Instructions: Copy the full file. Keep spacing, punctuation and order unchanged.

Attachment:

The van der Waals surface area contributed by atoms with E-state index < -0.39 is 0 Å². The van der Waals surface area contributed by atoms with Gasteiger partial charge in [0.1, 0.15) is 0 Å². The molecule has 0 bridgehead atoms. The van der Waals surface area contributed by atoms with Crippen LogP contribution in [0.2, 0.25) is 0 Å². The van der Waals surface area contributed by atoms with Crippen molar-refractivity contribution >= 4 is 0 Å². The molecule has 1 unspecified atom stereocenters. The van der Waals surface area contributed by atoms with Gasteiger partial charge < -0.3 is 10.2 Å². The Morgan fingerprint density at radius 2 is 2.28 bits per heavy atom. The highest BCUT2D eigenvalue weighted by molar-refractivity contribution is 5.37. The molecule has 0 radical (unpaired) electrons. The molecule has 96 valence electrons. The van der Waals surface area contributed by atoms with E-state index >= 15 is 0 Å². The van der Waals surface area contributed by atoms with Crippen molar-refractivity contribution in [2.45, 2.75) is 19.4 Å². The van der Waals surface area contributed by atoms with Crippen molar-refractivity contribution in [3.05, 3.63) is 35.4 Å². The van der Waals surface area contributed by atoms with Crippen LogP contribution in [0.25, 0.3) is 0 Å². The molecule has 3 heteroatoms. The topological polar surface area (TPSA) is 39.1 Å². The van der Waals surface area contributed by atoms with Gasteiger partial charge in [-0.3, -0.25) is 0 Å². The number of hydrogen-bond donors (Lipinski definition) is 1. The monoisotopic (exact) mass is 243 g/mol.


The van der Waals surface area contributed by atoms with E-state index < -0.39 is 0 Å². The van der Waals surface area contributed by atoms with Gasteiger partial charge in [0.1, 0.15) is 0 Å². The molecule has 0 bridgehead atoms. The van der Waals surface area contributed by atoms with Crippen LogP contribution in [0.2, 0.25) is 0 Å². The van der Waals surface area contributed by atoms with Crippen molar-refractivity contribution >= 4 is 0 Å². The molecule has 1 unspecified atom stereocenters. The van der Waals surface area contributed by atoms with Gasteiger partial charge < -0.3 is 10.2 Å². The Morgan fingerprint density at radius 2 is 2.28 bits per heavy atom. The highest BCUT2D eigenvalue weighted by molar-refractivity contribution is 5.37. The molecule has 0 radical (unpaired) electrons. The molecule has 96 valence electrons. The van der Waals surface area contributed by atoms with E-state index >= 15 is 0 Å². The van der Waals surface area contributed by atoms with Crippen molar-refractivity contribution in [2.45, 2.75) is 19.4 Å². The van der Waals surface area contributed by atoms with Crippen molar-refractivity contribution in [3.05, 3.63) is 35.4 Å². The van der Waals surface area contributed by atoms with Crippen LogP contribution in [0.25, 0.3) is 0 Å². The molecule has 3 heteroatoms. The topological polar surface area (TPSA) is 39.1 Å². The van der Waals surface area contributed by atoms with Gasteiger partial charge in [-0.3, -0.25) is 0 Å². The number of hydrogen-bond donors (Lipinski definition) is 1. The monoisotopic (exact) mass is 243 g/mol.